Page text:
Wednesday, December 17, 2014

Film Review: Mr. Jones (2013)

Mr. Jones (Review)
United States/2013
Format Viewed For Review: Netflix Instant
Netflix Streaming: Yes
Amazon Prime: No

"...too concerned with a surreal presentation which leaves a blatant lack of narrative and horror."

A couple, Penny (Sarah Jones) and Scott (Jon Foster), move to the woods to film a documentary. Soon, they are terrorized by a chain of mysterious events...

Mr. Jones follows Scott and Penny as they try to repair their relationship in the woods. The couple shoot their documentary and argue a bit until they find remnants of an elusive artist known as Mr. Jones. After searching through the suspected home of Mr. Jones, the pair find themselves trapped in a seemingly never-ending nightmare. The nightmare cycles over and over with blatant attempts at being "trippy" or mind-blowing -- it doesn't work. The ending was expected, too.

 Mr. Jones is an ambitious film. The concept is interesting. In fact, despite some flaws, the first half of the film was interesting. Unfortunately, the second half of the film becomes infatuated with being this "trippy" horror film. Unfortunately, it's neither trippy or horrifying. Instead, it's repetitive, convoluted, and boring. Honestly, despite some interests in the Mr. Jones mythos, most of the film was boring. There isn't a shred of horror in this film. The story gets lost in itself by the end.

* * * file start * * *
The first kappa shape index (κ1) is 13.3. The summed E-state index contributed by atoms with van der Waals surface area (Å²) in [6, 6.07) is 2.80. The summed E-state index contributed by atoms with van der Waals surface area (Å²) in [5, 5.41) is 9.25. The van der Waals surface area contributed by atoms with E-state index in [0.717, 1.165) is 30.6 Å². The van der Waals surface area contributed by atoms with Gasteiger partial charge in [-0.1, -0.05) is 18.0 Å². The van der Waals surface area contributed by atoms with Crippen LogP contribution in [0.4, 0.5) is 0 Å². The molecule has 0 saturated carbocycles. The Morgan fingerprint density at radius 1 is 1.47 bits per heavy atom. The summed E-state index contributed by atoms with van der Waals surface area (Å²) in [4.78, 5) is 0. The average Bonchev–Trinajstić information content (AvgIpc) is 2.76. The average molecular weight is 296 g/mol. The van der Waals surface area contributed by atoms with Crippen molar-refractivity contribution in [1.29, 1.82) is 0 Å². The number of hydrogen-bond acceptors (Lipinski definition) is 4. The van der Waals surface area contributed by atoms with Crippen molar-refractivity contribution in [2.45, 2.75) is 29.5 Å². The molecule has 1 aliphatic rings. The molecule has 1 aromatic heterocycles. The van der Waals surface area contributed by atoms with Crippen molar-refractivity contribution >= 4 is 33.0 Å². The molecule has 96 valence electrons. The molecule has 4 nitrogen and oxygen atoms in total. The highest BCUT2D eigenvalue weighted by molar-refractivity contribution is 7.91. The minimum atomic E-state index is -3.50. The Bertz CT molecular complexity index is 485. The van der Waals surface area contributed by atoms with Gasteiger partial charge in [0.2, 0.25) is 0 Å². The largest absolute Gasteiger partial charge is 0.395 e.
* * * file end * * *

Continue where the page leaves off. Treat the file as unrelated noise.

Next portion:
The acting was decent, at least. The leads lacks chemistry and charisma, but they were more than competent. The film is found-footage. This is one of those found-footage films that suffers from the unbearable shaky cam -- when you're camerawork is worse than a foot pursuit in an episode of "Cops," you know it's a problem. The prop and set design was cool, though, and some of the editing was great. Writer and director Karl Mueller had an interesting concept in hand, but failed to utilized it efficiently. The obsession with being "trippy" leaves the film with a severe lack of actual horror and narrative.

Overall, Mr. Jones is a disappointing film. Is it technically terrible? No, maybe not. Unfortunately, the film is boring. The film starts off promising, but that promise is quickly broken. The final act of this film completely demolishes that promise, in fact. Like I said, it's too concerned with a surreal presentation which leaves a blatant lack of narrative and horror. I'd stream if you're still interested.

Score: 2/10
Parental Guide: Some violence and blood, sexuality.

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